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**Valmont****Member**- Registered: 2005-08-27
- Posts: 2

I need help on the following puzzle. I'll tell you the requirements then the story behind it.

Requirement:

find the amount of even and odd products from a vector with *n* elements in it. Or more specific:**ep = | {(i,j) :: 0 <= i < n AND 0 <= j < n AND even(Numbers[ i ] * Numbers[ j ]) |op = | {(i,j) :: 0 <= i < n AND 0 <= j < n AND odd(Numbers[ i ] * Numbers[ j ]) |**

Make an algorithm in some pseudo/imper coding language.

**The Story**

A collegue of mine sent me two algorithms, one algorithm takes too long (O(n^n) ) and one with complexity O(n). He claimed that the algorithm met the requirements as posted above. He was wrong and a student of found out (I never checked it).

I"ll give you the code:

```
#include <iostream>
#include <cstdlib>
void odd_even_pairs(const int* vec, std::size_t size, unsigned& ep, unsigned& op);
void odd_even_pairs_fast(const int* vec, std::size_t size, unsigned& ep, unsigned& op);
bool even(int num);
static const int Numbers[] = {12, 4, 6, 3, 7, 9, 10 , 44, 63, 63, 23, 34, 36,
346, 43, 61, 56, 264, 2463, 25, 2544, 14, 14, 11, 99, 345, -5, -34, -24};
int main()
{
unsigned ep(0), op(0);
std::size_t size(0);
size = sizeof Numbers / sizeof *Numbers;
odd_even_pairs(Numbers, size, ep, op);
std::cout<<"Even pairs: " << ep << std::endl;
std::cout<<"Odd pairs: " << op <<std::endl;
return 0;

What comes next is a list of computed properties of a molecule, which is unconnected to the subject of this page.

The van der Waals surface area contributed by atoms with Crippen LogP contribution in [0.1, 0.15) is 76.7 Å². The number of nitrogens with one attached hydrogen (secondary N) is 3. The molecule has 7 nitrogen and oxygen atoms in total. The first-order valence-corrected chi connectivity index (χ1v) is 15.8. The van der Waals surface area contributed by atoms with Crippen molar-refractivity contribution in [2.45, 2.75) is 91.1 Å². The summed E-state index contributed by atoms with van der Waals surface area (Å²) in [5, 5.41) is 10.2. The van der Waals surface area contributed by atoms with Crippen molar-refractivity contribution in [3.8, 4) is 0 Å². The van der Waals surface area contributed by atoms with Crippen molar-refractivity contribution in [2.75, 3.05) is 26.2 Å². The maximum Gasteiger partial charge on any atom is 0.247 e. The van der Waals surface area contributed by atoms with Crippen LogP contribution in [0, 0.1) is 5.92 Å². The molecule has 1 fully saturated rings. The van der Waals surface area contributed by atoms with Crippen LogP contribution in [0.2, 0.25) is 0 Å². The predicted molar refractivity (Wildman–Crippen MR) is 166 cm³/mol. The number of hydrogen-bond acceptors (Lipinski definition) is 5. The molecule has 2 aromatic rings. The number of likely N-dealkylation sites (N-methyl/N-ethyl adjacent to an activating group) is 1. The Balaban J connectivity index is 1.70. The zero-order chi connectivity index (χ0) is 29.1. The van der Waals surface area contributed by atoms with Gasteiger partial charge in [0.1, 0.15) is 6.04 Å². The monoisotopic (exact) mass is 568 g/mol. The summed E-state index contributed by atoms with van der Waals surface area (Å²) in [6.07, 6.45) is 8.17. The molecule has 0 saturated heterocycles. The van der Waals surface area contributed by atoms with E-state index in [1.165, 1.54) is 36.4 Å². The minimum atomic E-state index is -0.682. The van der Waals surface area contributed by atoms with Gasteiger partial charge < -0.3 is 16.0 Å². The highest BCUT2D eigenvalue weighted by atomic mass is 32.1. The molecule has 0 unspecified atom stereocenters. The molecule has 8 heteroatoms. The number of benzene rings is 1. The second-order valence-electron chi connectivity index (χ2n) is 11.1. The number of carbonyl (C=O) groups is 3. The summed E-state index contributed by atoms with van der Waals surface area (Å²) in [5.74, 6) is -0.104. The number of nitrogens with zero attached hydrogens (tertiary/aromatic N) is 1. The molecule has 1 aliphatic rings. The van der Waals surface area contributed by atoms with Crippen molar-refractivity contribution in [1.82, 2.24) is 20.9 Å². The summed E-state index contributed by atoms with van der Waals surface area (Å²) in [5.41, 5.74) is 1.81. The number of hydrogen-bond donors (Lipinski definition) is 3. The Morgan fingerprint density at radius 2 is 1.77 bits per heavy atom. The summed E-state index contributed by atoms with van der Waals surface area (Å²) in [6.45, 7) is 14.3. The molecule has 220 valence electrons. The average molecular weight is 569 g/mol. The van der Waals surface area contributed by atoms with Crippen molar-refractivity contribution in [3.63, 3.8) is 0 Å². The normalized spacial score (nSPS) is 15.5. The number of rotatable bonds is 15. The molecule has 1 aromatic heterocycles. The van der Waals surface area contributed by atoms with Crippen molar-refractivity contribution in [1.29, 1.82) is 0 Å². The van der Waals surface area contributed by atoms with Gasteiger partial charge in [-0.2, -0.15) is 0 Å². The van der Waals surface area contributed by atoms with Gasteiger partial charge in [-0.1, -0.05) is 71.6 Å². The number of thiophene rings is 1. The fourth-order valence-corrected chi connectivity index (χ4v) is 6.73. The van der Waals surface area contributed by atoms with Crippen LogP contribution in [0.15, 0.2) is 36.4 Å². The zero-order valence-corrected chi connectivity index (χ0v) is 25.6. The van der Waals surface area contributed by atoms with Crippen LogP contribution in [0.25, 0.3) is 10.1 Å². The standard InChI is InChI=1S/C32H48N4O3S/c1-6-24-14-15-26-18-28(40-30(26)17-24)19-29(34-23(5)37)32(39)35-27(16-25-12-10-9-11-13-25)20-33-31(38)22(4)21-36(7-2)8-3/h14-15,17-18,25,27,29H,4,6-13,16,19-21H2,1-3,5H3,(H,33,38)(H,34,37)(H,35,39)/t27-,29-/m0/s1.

}
//------------------------------------
bool even(int num)
{
return ((num % 2) == 0);
}
//-------------------------------------
void odd_even_pairs(const int* vec, std::size_t size, unsigned& ep, unsigned& op)
{
for(std::size_t i = 0; i < size; ++i)
{
for(std::size_t j = 0; j < size; ++j)
{
if( even(vec[i]) == even(vec[j]) )
{
++ep;
}
else
{
++op;
}
}
}
}
//-------------------------------------
void odd_even_pairs_fast(const int* vec, std::size_t size, unsigned& ep, unsigned& op)
{
// TO DO BY STUDENT
}
```

Obviously there is a flaw in his code because multiplication by an ODD number gives you an EVEN product if the other half of the pair is EVEN.

When I asked him what made him think this algorithm was correct, he answered he didn't check either: he got it from a (Dutch) book: MatheMagie by Maarten Pennings.

So there you have it. One big mess.

**My question:**

Does anyone have an efficient forumula to calculate where the postcondition as posted in blue is met?

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**MathsIsFun****Administrator**- Registered: 2005-01-21
- Posts: 7,657

In other words, if presented with a list of numbers (say: 3,4,7,10), find out how many even pairs there are and how many odd.

In that case:

3×4=12 Even

3×7=21 Odd

3×10=30 Even

4×7=28 Even

4×10=40 Even

7×10=70 Even

So the answer is 1 Odd and 5 Even

I wonder if it would work to:

a) calculate the total number of pairs (my memory says it is n(n-1)/2 but I may be wrong)

b) count the odds, then calculate the total number of odd pairs (same formula)